In the Carrousel system, the towing winch is mounted on a freely rotating ring, which revolves around the superstructure. This leads to a ‘dynamic towing point’, shifting the point of pull on the tug towards the towing line. When pulling sideways on a conventional towing system fixed on deck along the centerline of the tug, this will normally heel the boat towards the towing line, ultimately leading to capsize if the towing force remains stronger than the tug’s righting moment for long enough.

With the dynamic towing point, the towing cable in that condition actually also pulls the side of the tug out of the water, making capsize due to towing force impossible. In 2002, Novatug won the Maritime Innovation Award with the Carrousel system.

Design freedom

Bureau Veritas’ new rules for tugboats’ stability make an exemption for inherently safe towing systems, such as the Carrousel system. This exemption gave the designers of the Novatug concept more freedom to design the vessel, for example by using a more slender hull, which is better for the tug’s own speed performing in transit and can generate dynamic towing forces more efficiently.

The potential to design a more slender hull in this way is enhanced by the in-line propulsion configuration of the RAVE concept, which was developed independently from Novatug by Voith and Robert Allan earlier. The CRT combines the RAVE concept with the Carrousel system to form an optimal combination.

This is the basis of the new Novatug concept: rather than generating pulling forces by brute engine power, it relies on dynamic towing forces, helped by the fact that it is safe to do so because of the Carrousel system. It took a long time to go from the retrofit application of a Carrousel system on Multratug 12 to the new vessel, which was designed from the bottom up, taking full advantage of the system in all aspects.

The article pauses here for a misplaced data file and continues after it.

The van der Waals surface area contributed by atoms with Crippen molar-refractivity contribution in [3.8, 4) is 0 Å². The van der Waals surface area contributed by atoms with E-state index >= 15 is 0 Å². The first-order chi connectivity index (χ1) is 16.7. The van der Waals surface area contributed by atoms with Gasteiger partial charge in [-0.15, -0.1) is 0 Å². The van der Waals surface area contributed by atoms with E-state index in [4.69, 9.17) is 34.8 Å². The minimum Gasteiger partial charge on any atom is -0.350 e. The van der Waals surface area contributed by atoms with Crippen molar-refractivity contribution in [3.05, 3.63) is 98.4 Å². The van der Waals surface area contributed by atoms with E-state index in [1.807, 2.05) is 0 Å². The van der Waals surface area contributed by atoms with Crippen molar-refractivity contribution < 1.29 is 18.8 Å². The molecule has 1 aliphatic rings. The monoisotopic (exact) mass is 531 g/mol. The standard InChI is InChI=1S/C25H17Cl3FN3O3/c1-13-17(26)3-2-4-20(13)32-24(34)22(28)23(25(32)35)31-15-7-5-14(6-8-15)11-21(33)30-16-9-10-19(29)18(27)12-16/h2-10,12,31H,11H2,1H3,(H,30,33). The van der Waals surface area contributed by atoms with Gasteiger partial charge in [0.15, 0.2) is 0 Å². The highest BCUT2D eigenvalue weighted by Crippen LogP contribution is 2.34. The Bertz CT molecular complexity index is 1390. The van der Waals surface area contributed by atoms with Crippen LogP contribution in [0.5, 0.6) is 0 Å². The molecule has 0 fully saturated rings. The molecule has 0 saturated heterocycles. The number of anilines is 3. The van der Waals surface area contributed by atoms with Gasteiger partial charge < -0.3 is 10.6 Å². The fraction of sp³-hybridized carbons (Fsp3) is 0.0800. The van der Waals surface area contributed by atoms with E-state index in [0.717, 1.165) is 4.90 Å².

An earlier prototype of a carrousel tug concept got stranded mid-build in South-East Asia, partly because of the choice of shipyard and partly because it was designed to do everything, from harbor towage to deep sea towage. For Multratug 32, the focus was purely on escort-type towage for harbors and their approaches.

Voith Schneider Propellers

For propulsion, Novatug recognized the uniquely suitable properties of Voith Schneider Propellers (here in the size-type VSP32). This is remarkable, as Voith has seen its market share in tugs dwindle due to the arrival of powerful and lower-cost azimuthing thrusters.

Voith Schneider Propellers (VSP) consist of a number of vertical propeller blades, which are fixed at the top to a spinning disk with an ingenious system to vary the pitch during rotation. The control mechanism can also vary all angles of attack of each blade in an instance, providing extremely fast response and thrust in any direction. The unique characteristics of the VSP are possible because the propeller blades rotate around the vertical axes instead of around the horizontal axes with other propulsion systems.

The main reason to opt for VSP’s in this case, is the nature of the application on the CRT. While a thruster with ducted propeller performs excellently when water has a straight inflow on the nozzle and on the propeller disc, this is rarely the case in real life for tugs.

The inflow can be obstructed by the vessel to be pushed/pulled, disturbed by the towed ship’s propeller wake or simply because the orientation of the required thrust is not parallel to the direction in which the thruster is moving.